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Blockbusters and science – their contribution to Wellington’s economy

by Celia Wade-Brown
Science has intrinsic importance to how we shape our decisions. At civic level it’s how we shape our urban design form so we don’t lay stormwater pipes where sea level rise will disable them prematurely … and how we assess the risk of death or injury against the other values of society.

An example of this is that there are hundreds of road deaths while people still drive, walk and cycle but there are demands that we demolish many or retaining heritage buildings tomorrow in the face of earthquake risk. It may be we have to conclude that the demand for 100 percent safety, or the total absence of risk, is irrational.

It is a constant annoyance that because scientists aren’t 100% sure of an exact prediction, because there are minor errors as a hypothesis is tested, that they are dismissed – whether as weather forecasters or earthquake scientists or as medical researchers.

Statistical conclusions are not disproved by counter-examples “My auntie smoked twenty a day and lived to be 100” doesn’t invalidate the known carcinogenic effect of tobacco. Or by the normal media “balanced story” that assumes two sides of a scientific debate are all equal. Scientific literacy would enable much better individual and political decisions.

The huge benefit from fostering an environment of science and discovery is the creation of intellectual property, both for the city in the form of credibility, reputation and action, and also for individuals – their personal investment and commitment to their ‘place’. A major part of that value focuses on activities that attract investment, business, talent and students to the high-value and high-growth sectors that we have well-developed strength in.

In the public eye, Wellington is more well-known for producing blockbuster movies. Its science and technology achievements have arguably more of an impact on the global stage and contribute more to our local economy, but they don’t often make the headlines in mainstream media.

With 46% of people over the age of 15 having a post-high school qualification, Wellington people are the best-educated in the country.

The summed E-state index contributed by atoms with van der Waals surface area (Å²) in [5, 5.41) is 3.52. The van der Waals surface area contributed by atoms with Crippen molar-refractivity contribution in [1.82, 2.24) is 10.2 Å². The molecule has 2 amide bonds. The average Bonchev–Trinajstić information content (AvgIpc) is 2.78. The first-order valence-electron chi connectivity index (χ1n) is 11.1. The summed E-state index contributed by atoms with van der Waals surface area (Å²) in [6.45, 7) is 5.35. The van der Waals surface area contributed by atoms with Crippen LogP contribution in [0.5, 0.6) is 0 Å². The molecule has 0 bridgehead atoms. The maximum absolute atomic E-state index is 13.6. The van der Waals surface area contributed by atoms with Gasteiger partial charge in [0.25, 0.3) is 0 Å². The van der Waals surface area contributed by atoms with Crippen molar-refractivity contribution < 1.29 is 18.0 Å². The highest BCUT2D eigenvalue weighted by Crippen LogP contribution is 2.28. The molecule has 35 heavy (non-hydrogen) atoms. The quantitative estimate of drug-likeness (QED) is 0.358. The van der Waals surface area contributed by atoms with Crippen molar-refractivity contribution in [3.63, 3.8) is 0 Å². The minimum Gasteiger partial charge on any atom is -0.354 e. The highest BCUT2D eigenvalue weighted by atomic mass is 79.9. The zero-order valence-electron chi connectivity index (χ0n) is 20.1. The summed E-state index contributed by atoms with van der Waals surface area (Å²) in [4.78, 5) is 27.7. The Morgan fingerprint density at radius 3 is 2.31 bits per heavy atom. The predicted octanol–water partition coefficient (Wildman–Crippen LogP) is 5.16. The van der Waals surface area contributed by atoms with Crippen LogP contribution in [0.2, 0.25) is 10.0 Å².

Talent is naturally drawn to work with other talent, and we continue to attract more students into the region to add to that pool of knowledge – including over 6,000 international students every year.

We also have one research scientist for every 250 residents in this region – giving us a deep concentration of nearly 2,000 scientific brains.

A great example of the commercial value of science to Wellington is Mātakina Technologies, nominated as an Innovative High Tech software finalist for the 2013 NZ Hi-Tech awards.

Mātakina has developed advanced image-processing software – called Volpara. The software is flexible enough to be used with any existing breast imaging system, but its key point of difference is that it provides an objective measurement of breast density, thereby enhancing significantly the information on which physicians can make their diagnoses. So a great example of social benefit too.

Basing the company in Wellington meant that Mātakina is able to access a growing pool of world-class talent in the image-processing field due to the region’s ability to attract the best in screen and digital talent from around the world. And they love the walkable, compact, cosmopolitan capital!

Science alone is neutral in its outcomes. Science and values must combine to direct resources, ask useful questions and connect everyone to the benefits science can bring, not just the few.

Perhaps the greatest benefit of science is the respectability it gives doubt. Challenging received wisdom, exploring new ways of doing things, taking a critical look at current paths – all are part of a scientific mindset.

Science is a hugely valued part of Wellington’s identity and its economy. We are known as the events capital, the arts capital, the coolest little capital but we are also the science capital, where the intersection between government agencies,

As mayor, I want to ensure as a capital we are fertile ground for you. Partnerships with GNS for earthquake science, VUW , Zealandia and the zoo working together on our living city – with one outcome being our eminence as a place to study urban ecology.

The vision to base Callaghan here – of course with big outreach to elsewhere – makes sense. I’m sure we will make Mary Quinn very welcome as she connects tertiary research, Crown Research Institutes, ministries and business.

So science has huge value – intrinsic value for the sake of knowledge, as a basis for making decisions, for solving social and environmental problems and for bringing good jobs and prosperity to the coolest little capital – and NZ Inc.

This is an extract from a speech titled The Value of Science, given by the mayor earlier this month at the conference in Wellington of the NZ Association of Scientists.